Make Ready Procedure

Richard L.
by Richard L.

While many are seen shooting the latest Gucci AR15 or trying out the latest gear, how many are actually taking the time to ensure their gear is properly set up in a systematic way every time before it is used? The gear is an important facet, but ensuring everything is positioned, running properly, has batteries, is properly loaded or even that you remembered to bring it can be an issue. Following a proper Make Ready Procedure can help you avoid many potential problems.

When training at the range I make sure to follow Chappy from Forge Tactical and Pat Roger’s Make Ready Procedure. This makes it second nature to run through my checklist and properly perform my Make Ready Procedure. With the seemingly endless amount of kit needed for the various applications we train for, it is essential that everything is checked before we do a scenario. This is even more important if the stakes are raised and it is a real event.

Personal Protective Equipment (PPE)

On the range we start with protective equipment. First we make sure to check our eyes and ears.

The increased capability of electronic hearing protection is incredible and having it set to the proper amplification level is important.
Eye protection is great until it fogs up or gets smudged. Taking an extra second before going online or into a shoothouse can make a major difference in your performance.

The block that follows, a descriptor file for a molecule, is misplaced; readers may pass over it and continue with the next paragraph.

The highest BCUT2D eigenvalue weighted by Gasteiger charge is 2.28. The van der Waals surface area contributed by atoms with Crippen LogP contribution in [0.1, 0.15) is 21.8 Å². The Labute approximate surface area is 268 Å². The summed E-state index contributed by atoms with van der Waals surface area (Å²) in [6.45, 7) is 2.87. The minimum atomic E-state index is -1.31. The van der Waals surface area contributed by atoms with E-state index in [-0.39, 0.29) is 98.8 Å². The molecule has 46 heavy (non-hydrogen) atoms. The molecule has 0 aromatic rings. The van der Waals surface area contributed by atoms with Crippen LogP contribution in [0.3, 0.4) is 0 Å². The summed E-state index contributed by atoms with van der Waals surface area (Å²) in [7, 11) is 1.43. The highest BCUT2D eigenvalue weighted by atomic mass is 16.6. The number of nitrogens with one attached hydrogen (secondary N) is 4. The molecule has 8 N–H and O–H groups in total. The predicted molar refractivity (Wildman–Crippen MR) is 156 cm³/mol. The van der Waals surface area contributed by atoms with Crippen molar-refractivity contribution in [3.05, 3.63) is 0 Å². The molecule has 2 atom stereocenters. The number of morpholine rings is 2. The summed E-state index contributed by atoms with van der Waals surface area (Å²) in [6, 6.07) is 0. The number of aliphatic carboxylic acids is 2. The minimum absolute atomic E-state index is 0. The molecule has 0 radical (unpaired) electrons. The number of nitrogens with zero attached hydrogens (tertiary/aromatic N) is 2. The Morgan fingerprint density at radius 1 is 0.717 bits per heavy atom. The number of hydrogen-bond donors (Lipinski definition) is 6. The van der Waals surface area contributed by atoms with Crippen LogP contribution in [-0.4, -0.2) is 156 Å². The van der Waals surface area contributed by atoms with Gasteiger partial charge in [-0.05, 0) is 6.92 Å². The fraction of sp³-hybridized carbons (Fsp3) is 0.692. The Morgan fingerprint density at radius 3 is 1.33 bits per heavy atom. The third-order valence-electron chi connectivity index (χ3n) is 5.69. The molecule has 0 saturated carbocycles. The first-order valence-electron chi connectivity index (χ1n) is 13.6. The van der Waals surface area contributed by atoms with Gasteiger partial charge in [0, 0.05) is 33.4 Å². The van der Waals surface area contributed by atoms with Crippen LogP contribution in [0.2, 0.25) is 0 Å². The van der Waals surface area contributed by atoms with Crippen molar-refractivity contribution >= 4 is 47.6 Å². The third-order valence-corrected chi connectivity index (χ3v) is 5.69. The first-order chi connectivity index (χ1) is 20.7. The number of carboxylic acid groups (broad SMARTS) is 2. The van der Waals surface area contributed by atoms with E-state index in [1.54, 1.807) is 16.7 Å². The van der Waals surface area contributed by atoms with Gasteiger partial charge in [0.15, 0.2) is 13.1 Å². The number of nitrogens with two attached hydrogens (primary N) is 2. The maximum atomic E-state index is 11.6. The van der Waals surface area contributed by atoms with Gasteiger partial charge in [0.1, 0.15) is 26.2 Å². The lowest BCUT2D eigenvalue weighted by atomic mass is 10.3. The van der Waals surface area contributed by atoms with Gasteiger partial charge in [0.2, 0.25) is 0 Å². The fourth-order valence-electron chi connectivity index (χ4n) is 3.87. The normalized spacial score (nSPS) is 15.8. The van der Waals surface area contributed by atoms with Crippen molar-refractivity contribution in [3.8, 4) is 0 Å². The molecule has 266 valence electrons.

Make sure hearing and eye protection is in place, powered up and functional. Batteries go bad in electronic hearing protection and glasses can get fogged or smudged. Checking these first is important. For those wearing armor and helmets, this is also time we ensure those are properly positioned and no changes need to be made. Finally, check for any other protective equipment such as medical kit to ensure we have tourniquets stowed in accessible locations, IFAKs are properly attached, etc.

Location Location Location

In order to easily go through the Make Ready Procedure I keep the same types of tools in the same general locations. This not only makes it easy to make ready, but also allows me easy access to the tools when speed is important. Holster location may change from appendix to strong side hip when in more overt gear. However, I still keep a TQ in my lower left pant pocket, a handheld flashlight clipped to my left pocket and many other similarities to bridge the gap for easy access.

Make sure your TQ is properly prepped for easy deployment and readily accessible.